I have a fixture that I made for use on a microscope stage, and have made lots of observations of the engagement.So does, if there wasn't any friction between the bullet and the barrel bore, what would be the bullets velocity? This could be calculated and sure you could, but would it be relevant in any way to gunsmithing, except to verify to those who wanted to know something that is an antidote at best.
A slingshot under those conditions would be a better choice.
In regards to the sear and hammer question, I implore you to play a little with the sear and hammer on a fixture such as pictured, or on the side of the frame with test pins designed for this purpose and satisfy for yourself just how the sear and hammer interact. Can you do it without friction, no, I don't believe you can, but you can develop an opinion based on the experience as to whether it is stable, or not stable. That's relevant, and has an answer,
Of course not, get real, the landing spot of the hammer hook tips is higher so snapping back would only happen if the sear was improperly cut, you know this and have done this. Why ask an irrelevant question whose answer is obvious? Of course if the sear spring was present and the hammer were pulled back a little it would, wouldn't it?I have a fixture that I made for use on a microscope stage, and have made lots of observations of the engagement.
I have also manually staged sears at various points of engagement, and it was stable at all points.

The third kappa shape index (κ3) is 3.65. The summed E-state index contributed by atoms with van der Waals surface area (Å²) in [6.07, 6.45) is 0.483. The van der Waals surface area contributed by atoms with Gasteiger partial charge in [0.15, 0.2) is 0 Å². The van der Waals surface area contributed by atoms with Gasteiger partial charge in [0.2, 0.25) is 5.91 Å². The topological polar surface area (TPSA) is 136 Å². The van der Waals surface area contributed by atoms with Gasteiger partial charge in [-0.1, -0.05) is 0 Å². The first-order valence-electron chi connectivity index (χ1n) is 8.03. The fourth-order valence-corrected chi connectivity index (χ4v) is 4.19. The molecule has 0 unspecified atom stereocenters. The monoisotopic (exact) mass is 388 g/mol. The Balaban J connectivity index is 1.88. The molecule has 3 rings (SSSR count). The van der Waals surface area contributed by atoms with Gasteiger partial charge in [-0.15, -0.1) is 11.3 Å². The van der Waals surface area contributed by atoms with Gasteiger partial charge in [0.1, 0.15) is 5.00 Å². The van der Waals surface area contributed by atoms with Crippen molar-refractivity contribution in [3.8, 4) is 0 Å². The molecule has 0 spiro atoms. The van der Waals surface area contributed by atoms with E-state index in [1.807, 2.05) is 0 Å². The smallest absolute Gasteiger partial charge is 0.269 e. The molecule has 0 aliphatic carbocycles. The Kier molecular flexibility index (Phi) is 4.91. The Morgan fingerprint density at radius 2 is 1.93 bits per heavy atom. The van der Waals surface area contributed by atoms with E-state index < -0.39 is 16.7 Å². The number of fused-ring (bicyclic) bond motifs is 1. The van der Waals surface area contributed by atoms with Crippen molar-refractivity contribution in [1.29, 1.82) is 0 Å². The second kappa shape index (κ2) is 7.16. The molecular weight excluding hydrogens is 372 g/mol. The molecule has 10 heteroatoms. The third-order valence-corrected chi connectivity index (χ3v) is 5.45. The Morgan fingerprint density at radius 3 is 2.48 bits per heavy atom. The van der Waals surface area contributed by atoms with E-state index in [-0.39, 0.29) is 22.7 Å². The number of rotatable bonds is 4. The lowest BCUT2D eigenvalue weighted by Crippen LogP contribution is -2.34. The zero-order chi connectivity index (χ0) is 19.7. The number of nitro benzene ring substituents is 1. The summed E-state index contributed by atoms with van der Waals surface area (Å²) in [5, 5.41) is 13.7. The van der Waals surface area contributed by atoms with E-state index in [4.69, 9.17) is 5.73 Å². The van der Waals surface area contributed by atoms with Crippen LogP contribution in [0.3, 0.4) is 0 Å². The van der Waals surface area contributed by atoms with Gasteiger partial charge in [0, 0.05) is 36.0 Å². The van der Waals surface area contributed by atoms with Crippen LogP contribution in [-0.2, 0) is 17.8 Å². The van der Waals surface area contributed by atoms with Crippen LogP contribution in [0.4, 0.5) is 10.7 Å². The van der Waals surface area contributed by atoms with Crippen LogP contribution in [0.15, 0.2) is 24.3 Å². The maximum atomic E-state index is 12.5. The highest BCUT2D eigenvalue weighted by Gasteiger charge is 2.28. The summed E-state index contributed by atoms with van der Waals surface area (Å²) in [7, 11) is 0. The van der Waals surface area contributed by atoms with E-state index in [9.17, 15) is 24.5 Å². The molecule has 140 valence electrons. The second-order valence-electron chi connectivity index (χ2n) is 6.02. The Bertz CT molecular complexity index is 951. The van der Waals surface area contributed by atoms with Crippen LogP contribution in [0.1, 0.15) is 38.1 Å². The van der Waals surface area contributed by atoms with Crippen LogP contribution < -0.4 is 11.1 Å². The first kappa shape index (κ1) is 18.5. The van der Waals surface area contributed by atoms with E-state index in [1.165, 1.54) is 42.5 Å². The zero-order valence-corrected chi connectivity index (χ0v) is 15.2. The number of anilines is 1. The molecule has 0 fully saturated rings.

My question hasn't been answered though.
Is there a net force pulling the sear inward?
And in the absence of friction would it therefore snap back in if pulled out slightly?
Thank you. And you're right, I know all that.Of course not, get real, the landing spot of the hammer hook tips is higher so snapping back would only happen if the sear was improperly cut, you know this and have done this. Why ask an irrelevant question whose answer is obvious? Of course if the sear spring was present and the hammer were pulled back a little it would, wouldn't it?
I do believe there can be a proclivity by the hammer hook tips to snug up the sear, if you will, but actually hold it, I do not believe so, the sear holds the hammer in the cocked position and if the sear is as it should be the spot the hooks land on is higher, how much depends on how much engagement.Thank you. And you're right, I know all that.
There is apparently differing beliefs about whether there is a force pulling the sear into engagement. It would be good if it was resolved.